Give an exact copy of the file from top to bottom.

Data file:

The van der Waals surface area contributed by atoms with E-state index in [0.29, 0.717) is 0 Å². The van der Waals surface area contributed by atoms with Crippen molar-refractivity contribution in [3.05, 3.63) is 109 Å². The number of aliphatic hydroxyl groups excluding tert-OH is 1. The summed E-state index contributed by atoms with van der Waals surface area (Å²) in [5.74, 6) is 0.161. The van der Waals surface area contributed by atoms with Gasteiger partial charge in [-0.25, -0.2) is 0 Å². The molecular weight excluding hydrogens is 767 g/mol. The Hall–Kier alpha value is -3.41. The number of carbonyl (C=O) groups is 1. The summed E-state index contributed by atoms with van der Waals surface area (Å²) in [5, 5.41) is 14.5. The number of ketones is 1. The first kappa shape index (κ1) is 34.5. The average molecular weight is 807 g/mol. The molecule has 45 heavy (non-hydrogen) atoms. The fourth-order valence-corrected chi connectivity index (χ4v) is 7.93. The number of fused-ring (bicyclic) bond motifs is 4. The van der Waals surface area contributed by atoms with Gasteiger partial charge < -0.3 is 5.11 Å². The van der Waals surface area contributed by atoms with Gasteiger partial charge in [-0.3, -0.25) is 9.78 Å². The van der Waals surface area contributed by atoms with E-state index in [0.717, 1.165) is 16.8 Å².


The van der Waals surface area contributed by atoms with E-state index in [0.29, 0.717) is 0 Å². The van der Waals surface area contributed by atoms with Crippen molar-refractivity contribution in [3.05, 3.63) is 109 Å². The number of aliphatic hydroxyl groups excluding tert-OH is 1. The summed E-state index contributed by atoms with van der Waals surface area (Å²) in [5.74, 6) is 0.161. The van der Waals surface area contributed by atoms with Gasteiger partial charge in [-0.25, -0.2) is 0 Å². The molecular weight excluding hydrogens is 767 g/mol. The Hall–Kier alpha value is -3.41. The number of carbonyl (C=O) groups is 1. The summed E-state index contributed by atoms with van der Waals surface area (Å²) in [5, 5.41) is 14.5. The number of ketones is 1. The first kappa shape index (κ1) is 34.5. The average molecular weight is 807 g/mol. The molecule has 45 heavy (non-hydrogen) atoms. The fourth-order valence-corrected chi connectivity index (χ4v) is 7.93. The number of fused-ring (bicyclic) bond motifs is 4. The van der Waals surface area contributed by atoms with Gasteiger partial charge < -0.3 is 5.11 Å². The van der Waals surface area contributed by atoms with Gasteiger partial charge in [-0.3, -0.25) is 9.78 Å². The van der Waals surface area contributed by atoms with E-state index in [0.717, 1.165) is 16.8 Å².